Wynonna Judd, Martina McBride, And Ashley McBryde Perform "Coal Miner's Daughter" In Tribute To Loretta Lynn

"We mustn't forget where we come from in country music."

Wynonna Martina Ashley
Photo: Jordan Cushman

In the aftermath of her mother Naomi's death, Wynonna Judd transformed The Judds' highly anticipated farewell tour into a star-studded "Girl's Night Out '' event featuring guest appearances by some of country music's biggest female performers.

Last week, during the tour's October 7 stop in Sioux Falls, South Dakota, Judd was joined by guest acts Ashley McBryde and Martina McBride. While they were together, the three country stars teamed up for a powerful tribute to Loretta Lynn, who had died just days earlier, on October 4.

The women took turns singing "Coal Miner's Daughter," arguably the most recognizable song from Lynn's six-decade career.

"We mustn't forget where we come from in country music," Judd said as the audience cheered.

Lynn passed peacefully in her sleep at her home in Hurricane Mills, Tennessee, at the age of 90.

In her six decade career, Lynn was inducted into more music Halls of Fame than any female recording artist. The four-time-Grammy-winner became the first woman to be named the Country Music Association's Entertainer of the Year in 1972 and sold more than 45 million records worldwide.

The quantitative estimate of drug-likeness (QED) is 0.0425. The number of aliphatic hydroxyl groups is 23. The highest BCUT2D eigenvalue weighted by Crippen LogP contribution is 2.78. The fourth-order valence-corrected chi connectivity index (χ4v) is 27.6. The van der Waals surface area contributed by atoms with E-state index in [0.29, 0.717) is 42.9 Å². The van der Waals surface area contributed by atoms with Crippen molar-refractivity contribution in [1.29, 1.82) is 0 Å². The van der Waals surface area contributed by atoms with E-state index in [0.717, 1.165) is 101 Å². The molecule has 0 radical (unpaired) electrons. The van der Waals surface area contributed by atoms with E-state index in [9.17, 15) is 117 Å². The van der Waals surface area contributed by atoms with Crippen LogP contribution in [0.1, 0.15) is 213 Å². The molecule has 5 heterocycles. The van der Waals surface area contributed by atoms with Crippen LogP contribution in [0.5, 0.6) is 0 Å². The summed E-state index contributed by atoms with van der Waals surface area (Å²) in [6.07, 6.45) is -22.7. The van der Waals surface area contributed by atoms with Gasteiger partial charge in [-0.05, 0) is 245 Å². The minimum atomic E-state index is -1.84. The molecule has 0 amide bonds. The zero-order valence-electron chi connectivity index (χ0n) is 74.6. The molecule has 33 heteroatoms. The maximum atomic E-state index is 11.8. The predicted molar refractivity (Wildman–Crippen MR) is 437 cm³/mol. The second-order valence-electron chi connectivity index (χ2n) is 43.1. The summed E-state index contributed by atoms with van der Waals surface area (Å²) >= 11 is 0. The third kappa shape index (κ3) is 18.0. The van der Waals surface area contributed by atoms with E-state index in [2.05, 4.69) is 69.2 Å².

Lynn was the second of eight children born to coal miner Melvin "Ted" Webb and his wife, Clara "Clary" Marie, in 1932. When she was growing up in the gritty mining community of Butcher Hollow—or Butcher Holler, as locals know it—there weren't paved roads, electricity, or cars.

Listen to Loretta Lynn's Podcast Episode

In an interview with editor-in-chief Sid Evans for Southern Living's Biscuits & Jam podcast (above), Lynn reflected on her songwriting process, and how she relied on her own life experience when crafting a tune: "When it comes to writing a song, I write about me a lot. For 'Coal Miner's Daughter,' I sat down on the back porch of the old home and just looked up the hill and started… 'Well, I was born a coal miner's daughter…' and I wrote the song. It's like writing a poem."

Rest in peace, Loretta.

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